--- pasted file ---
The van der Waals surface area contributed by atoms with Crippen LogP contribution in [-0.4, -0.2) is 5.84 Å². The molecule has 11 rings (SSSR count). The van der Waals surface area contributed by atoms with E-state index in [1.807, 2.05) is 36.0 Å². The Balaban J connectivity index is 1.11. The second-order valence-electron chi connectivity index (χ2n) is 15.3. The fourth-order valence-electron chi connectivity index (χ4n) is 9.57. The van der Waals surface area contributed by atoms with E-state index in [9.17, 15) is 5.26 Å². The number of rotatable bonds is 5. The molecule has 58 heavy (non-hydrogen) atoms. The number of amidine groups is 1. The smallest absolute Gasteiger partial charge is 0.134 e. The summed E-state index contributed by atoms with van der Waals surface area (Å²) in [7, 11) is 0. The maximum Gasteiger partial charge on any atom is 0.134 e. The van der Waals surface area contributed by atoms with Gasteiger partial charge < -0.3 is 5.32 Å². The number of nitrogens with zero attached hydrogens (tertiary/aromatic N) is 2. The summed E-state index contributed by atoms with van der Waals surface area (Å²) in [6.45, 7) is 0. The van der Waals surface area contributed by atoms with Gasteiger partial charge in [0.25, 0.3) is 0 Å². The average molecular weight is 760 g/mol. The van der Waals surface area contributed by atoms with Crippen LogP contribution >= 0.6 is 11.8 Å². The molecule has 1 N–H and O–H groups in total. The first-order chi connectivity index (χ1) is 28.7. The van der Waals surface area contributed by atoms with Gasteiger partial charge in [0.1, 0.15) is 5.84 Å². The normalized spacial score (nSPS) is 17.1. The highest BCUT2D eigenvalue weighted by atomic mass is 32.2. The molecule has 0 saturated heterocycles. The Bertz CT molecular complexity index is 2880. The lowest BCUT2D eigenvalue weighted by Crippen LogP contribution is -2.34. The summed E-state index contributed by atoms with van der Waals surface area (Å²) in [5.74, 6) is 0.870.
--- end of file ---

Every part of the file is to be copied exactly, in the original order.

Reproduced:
The van der Waals surface area contributed by atoms with Crippen LogP contribution in [-0.4, -0.2) is 5.84 Å². The molecule has 11 rings (SSSR count). The van der Waals surface area contributed by atoms with E-state index in [1.807, 2.05) is 36.0 Å². The Balaban J connectivity index is 1.11. The second-order valence-electron chi connectivity index (χ2n) is 15.3. The fourth-order valence-electron chi connectivity index (χ4n) is 9.57. The van der Waals surface area contributed by atoms with E-state index in [9.17, 15) is 5.26 Å². The number of rotatable bonds is 5. The molecule has 58 heavy (non-hydrogen) atoms. The number of amidine groups is 1. The smallest absolute Gasteiger partial charge is 0.134 e. The summed E-state index contributed by atoms with van der Waals surface area (Å²) in [7, 11) is 0. The maximum Gasteiger partial charge on any atom is 0.134 e. The van der Waals surface area contributed by atoms with Gasteiger partial charge < -0.3 is 5.32 Å². The number of nitrogens with zero attached hydrogens (tertiary/aromatic N) is 2. The summed E-state index contributed by atoms with van der Waals surface area (Å²) in [6.45, 7) is 0. The van der Waals surface area contributed by atoms with Gasteiger partial charge in [0.25, 0.3) is 0 Å². The average molecular weight is 760 g/mol. The van der Waals surface area contributed by atoms with Crippen LogP contribution >= 0.6 is 11.8 Å². The molecule has 1 N–H and O–H groups in total. The first-order chi connectivity index (χ1) is 28.7. The van der Waals surface area contributed by atoms with Gasteiger partial charge in [0.1, 0.15) is 5.84 Å². The normalized spacial score (nSPS) is 17.1. The highest BCUT2D eigenvalue weighted by atomic mass is 32.2. The molecule has 0 saturated heterocycles. The Bertz CT molecular complexity index is 2880. The lowest BCUT2D eigenvalue weighted by Crippen LogP contribution is -2.34. The summed E-state index contributed by atoms with van der Waals surface area (Å²) in [5.74, 6) is 0.870.